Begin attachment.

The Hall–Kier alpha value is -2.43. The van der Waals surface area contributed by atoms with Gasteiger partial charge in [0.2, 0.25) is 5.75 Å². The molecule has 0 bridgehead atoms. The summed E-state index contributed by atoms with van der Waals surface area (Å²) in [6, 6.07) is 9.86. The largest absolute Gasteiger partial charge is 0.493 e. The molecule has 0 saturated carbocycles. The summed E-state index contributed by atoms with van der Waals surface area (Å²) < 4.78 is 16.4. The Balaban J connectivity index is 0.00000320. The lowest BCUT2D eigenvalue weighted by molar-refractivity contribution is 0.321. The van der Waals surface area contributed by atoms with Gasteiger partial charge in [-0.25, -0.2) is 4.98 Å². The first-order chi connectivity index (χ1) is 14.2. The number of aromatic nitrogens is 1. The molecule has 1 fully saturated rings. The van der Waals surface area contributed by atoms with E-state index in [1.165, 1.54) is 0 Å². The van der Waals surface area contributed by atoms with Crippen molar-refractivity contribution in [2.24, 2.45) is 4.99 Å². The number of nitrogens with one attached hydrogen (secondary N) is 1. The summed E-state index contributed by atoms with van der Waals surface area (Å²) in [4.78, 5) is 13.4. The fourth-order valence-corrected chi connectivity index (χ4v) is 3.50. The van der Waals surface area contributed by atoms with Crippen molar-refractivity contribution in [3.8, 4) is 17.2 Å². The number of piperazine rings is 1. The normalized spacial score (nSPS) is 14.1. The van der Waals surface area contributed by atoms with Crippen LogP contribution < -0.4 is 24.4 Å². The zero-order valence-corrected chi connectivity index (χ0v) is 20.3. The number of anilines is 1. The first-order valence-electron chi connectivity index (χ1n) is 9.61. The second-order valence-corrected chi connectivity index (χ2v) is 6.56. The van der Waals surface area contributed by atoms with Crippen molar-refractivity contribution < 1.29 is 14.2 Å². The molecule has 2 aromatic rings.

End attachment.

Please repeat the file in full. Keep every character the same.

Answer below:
The Hall–Kier alpha value is -2.43. The van der Waals surface area contributed by atoms with Gasteiger partial charge in [0.2, 0.25) is 5.75 Å². The molecule has 0 bridgehead atoms. The summed E-state index contributed by atoms with van der Waals surface area (Å²) in [6, 6.07) is 9.86. The largest absolute Gasteiger partial charge is 0.493 e. The molecule has 0 saturated carbocycles. The summed E-state index contributed by atoms with van der Waals surface area (Å²) < 4.78 is 16.4. The Balaban J connectivity index is 0.00000320. The lowest BCUT2D eigenvalue weighted by molar-refractivity contribution is 0.321. The van der Waals surface area contributed by atoms with Gasteiger partial charge in [-0.25, -0.2) is 4.98 Å². The first-order chi connectivity index (χ1) is 14.2. The number of aromatic nitrogens is 1. The molecule has 1 fully saturated rings. The van der Waals surface area contributed by atoms with E-state index in [1.165, 1.54) is 0 Å². The van der Waals surface area contributed by atoms with Crippen molar-refractivity contribution in [2.24, 2.45) is 4.99 Å². The number of nitrogens with one attached hydrogen (secondary N) is 1. The summed E-state index contributed by atoms with van der Waals surface area (Å²) in [4.78, 5) is 13.4. The fourth-order valence-corrected chi connectivity index (χ4v) is 3.50. The van der Waals surface area contributed by atoms with Crippen molar-refractivity contribution in [3.8, 4) is 17.2 Å². The number of piperazine rings is 1. The normalized spacial score (nSPS) is 14.1. The van der Waals surface area contributed by atoms with Crippen LogP contribution < -0.4 is 24.4 Å². The zero-order valence-corrected chi connectivity index (χ0v) is 20.3. The number of anilines is 1. The first-order valence-electron chi connectivity index (χ1n) is 9.61. The second-order valence-corrected chi connectivity index (χ2v) is 6.56. The van der Waals surface area contributed by atoms with Crippen molar-refractivity contribution < 1.29 is 14.2 Å². The molecule has 2 aromatic rings.